Here's a recap of the round 3 action:
First, Magnus Carlsen continued his recent ownership over Hikaru Nakamura, defeating him for the sixth time in the last year (five times in classical events). Carlsen built up a kingside attack in a Ruy-style Italian Game, with the obvious blow 31.Rxf6 followed by the subtle 33.Bh5! Qg7 34.Bf3 apparently deciding the issue.
Levon Aronian won pretty easily against Nigel Short, whose 11...Nc6 gave his opponent the chance to create permanent pressure along the c-file. Black never escaped the enemy grip, and after 60 moves of suffering allowed Aronian to deliver mate.
Viswanathan Anand had White against the ostensible tournament rabbit, David Howell, but he was extremely fortunate not to lose. Howell's 22...h5! pretty much put an end to Anand's attacking ambitions, and after that Anand had to suffer a lot. 32...Rb2 would have kept a large advantage for Howell. A move later Vladimir Kramnik, the day's guest commentator, asserted that Howell missed a win with 33...Rxd4 34.Rxd4 Qe6! 35.Rd1 d4 with the idea of ...d3, ...d2 and Re1. His assessment is right, but White has a simple but crucial improvement: 34.Qxe2. Black is still better there, but White isn't yet at death's door. Howell was in serious time trouble by this point, and by the time he reached the control after move 40, the position was drawn. Howell tried through move 65, and then reconciled himself to the result.
Finally, Luke McShane defeated Michael Adams with Black in a long game. The key moment came on move 19, after McShane's 18...Bxh3!? Kramnik noted that he had found a good rejoinder "half an hour ago": 19.gxh3 Qxh3 20.Qe2 Ng4 21.Qf1! with the point that 21...Qxf3 22.Bd1 gets the queens off and regains the extra piece. After 22...Qxf2+ 23.Qxf2 Nxf2 24.Kxf2 cxd4 25.cxd4 exd4 Black has reasonable drawing chances, but White is better (Kramnik, and the computer agrees). Black has some alternatives along the way, but White is always fine. After only two minutes, however, Adams - with plenty of time left on his clock - let McShane get away with the free pawn, and eventually it was just a matter of technique.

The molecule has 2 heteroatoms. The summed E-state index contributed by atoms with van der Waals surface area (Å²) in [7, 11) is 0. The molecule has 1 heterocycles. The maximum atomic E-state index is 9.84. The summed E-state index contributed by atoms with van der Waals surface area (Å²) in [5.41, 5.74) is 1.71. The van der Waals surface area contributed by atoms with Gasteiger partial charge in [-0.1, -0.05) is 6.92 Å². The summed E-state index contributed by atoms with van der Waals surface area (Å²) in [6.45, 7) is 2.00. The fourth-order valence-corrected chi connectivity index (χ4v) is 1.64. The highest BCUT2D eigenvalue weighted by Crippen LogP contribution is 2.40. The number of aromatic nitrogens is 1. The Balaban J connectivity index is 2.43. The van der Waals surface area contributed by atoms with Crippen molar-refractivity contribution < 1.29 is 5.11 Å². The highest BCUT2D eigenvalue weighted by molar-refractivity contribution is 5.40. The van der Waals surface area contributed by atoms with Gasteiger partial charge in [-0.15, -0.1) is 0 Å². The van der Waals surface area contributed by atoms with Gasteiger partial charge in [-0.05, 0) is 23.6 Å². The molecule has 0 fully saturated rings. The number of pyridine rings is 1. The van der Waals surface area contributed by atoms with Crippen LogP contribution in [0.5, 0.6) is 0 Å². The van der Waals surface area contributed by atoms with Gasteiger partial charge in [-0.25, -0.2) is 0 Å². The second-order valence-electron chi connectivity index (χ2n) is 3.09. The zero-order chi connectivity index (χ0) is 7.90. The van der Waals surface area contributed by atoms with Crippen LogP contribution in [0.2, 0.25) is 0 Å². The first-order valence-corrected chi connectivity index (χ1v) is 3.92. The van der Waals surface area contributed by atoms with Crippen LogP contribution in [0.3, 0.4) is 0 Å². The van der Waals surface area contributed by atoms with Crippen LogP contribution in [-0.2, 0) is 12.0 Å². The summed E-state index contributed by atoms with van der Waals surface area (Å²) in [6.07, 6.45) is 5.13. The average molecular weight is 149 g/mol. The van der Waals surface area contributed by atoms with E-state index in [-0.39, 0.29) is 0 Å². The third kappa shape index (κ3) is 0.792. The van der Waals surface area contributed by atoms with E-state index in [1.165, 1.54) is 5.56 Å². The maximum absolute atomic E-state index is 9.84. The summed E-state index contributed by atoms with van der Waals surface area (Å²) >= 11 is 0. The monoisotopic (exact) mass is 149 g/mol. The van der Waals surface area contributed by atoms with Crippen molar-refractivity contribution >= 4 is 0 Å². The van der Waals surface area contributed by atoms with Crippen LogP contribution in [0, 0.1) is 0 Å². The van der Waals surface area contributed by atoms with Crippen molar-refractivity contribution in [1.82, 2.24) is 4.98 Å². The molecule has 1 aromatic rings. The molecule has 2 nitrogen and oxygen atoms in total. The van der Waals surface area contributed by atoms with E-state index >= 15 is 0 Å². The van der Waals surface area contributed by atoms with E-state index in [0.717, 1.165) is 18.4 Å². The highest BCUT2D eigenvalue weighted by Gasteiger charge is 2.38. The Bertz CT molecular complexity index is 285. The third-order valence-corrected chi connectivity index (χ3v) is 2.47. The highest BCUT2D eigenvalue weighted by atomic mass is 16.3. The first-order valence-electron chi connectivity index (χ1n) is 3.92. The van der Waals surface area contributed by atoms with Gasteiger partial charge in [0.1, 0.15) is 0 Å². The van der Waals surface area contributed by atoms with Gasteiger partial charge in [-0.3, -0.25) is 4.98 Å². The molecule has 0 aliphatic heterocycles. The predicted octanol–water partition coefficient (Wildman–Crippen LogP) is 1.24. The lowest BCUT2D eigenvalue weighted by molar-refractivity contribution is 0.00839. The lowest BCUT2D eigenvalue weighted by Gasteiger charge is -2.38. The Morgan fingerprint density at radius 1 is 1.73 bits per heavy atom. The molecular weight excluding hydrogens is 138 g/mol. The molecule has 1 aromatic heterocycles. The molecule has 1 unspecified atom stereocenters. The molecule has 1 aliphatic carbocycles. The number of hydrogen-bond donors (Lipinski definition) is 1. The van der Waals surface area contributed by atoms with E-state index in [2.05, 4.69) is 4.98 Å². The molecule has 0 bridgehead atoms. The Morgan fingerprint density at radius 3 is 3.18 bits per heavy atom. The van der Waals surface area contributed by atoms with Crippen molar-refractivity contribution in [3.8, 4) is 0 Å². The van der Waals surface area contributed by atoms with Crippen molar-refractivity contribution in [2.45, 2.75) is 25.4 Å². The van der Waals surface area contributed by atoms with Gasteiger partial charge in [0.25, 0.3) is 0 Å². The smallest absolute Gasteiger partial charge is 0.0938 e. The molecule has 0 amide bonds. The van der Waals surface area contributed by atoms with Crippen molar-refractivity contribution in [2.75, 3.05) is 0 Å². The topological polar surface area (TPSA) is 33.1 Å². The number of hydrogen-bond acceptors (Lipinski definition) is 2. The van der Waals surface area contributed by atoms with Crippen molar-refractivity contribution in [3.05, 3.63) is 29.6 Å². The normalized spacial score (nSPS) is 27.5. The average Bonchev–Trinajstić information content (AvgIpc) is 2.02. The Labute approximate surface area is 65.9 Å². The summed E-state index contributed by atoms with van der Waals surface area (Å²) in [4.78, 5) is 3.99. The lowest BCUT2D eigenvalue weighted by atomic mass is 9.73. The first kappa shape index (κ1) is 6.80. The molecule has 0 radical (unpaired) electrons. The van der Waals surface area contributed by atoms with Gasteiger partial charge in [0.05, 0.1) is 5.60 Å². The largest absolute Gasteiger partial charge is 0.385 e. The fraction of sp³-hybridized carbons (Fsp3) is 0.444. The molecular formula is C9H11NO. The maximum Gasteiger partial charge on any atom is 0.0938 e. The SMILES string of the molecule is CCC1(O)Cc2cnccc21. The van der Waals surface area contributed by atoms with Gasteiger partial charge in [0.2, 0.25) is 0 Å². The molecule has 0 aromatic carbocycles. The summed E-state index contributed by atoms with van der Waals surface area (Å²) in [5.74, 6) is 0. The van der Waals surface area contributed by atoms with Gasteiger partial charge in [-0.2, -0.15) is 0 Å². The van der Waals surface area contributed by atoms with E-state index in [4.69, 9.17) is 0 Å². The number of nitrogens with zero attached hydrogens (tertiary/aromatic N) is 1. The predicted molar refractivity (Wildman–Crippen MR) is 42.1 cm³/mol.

After three rounds, the standings look like this (bear in mind that Short, Anand and Kramnik have only played two games):
1. Carlsen 7
2. McShane 5
3-5. Kramnik, Nakamura, Aronian 4
6-8. Anand, Adams, Howell 2
9. Short 0
Round 4 Pairings:
- Carlsen - Kramnik
- Adams - Short
- Anand - Nakamura
- Howell - McShane
- Aronian - bye